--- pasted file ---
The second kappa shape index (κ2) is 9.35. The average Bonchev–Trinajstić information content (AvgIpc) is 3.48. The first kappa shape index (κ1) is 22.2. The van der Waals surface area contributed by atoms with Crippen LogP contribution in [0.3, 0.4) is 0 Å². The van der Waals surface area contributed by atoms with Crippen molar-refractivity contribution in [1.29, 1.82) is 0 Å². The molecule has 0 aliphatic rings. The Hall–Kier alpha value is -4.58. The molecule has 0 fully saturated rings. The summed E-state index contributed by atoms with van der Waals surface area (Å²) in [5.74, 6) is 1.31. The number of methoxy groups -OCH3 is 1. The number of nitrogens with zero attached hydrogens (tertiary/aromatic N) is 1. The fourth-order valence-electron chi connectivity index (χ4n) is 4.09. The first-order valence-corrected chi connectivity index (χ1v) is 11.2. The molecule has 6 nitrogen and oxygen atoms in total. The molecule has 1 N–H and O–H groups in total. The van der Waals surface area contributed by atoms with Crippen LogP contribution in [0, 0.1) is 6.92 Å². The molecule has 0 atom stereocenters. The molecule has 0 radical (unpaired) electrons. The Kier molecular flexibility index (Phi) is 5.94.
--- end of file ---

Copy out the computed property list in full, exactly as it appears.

The second kappa shape index (κ2) is 9.35. The average Bonchev–Trinajstić information content (AvgIpc) is 3.48. The first kappa shape index (κ1) is 22.2. The van der Waals surface area contributed by atoms with Crippen LogP contribution in [0.3, 0.4) is 0 Å². The van der Waals surface area contributed by atoms with Crippen molar-refractivity contribution in [1.29, 1.82) is 0 Å². The molecule has 0 aliphatic rings. The Hall–Kier alpha value is -4.58. The molecule has 0 fully saturated rings. The summed E-state index contributed by atoms with van der Waals surface area (Å²) in [5.74, 6) is 1.31. The number of methoxy groups -OCH3 is 1. The number of nitrogens with zero attached hydrogens (tertiary/aromatic N) is 1. The fourth-order valence-electron chi connectivity index (χ4n) is 4.09. The first-order valence-corrected chi connectivity index (χ1v) is 11.2. The molecule has 6 nitrogen and oxygen atoms in total. The molecule has 1 N–H and O–H groups in total. The van der Waals surface area contributed by atoms with Crippen LogP contribution in [0, 0.1) is 6.92 Å². The molecule has 0 atom stereocenters. The molecule has 0 radical (unpaired) electrons. The Kier molecular flexibility index (Phi) is 5.94.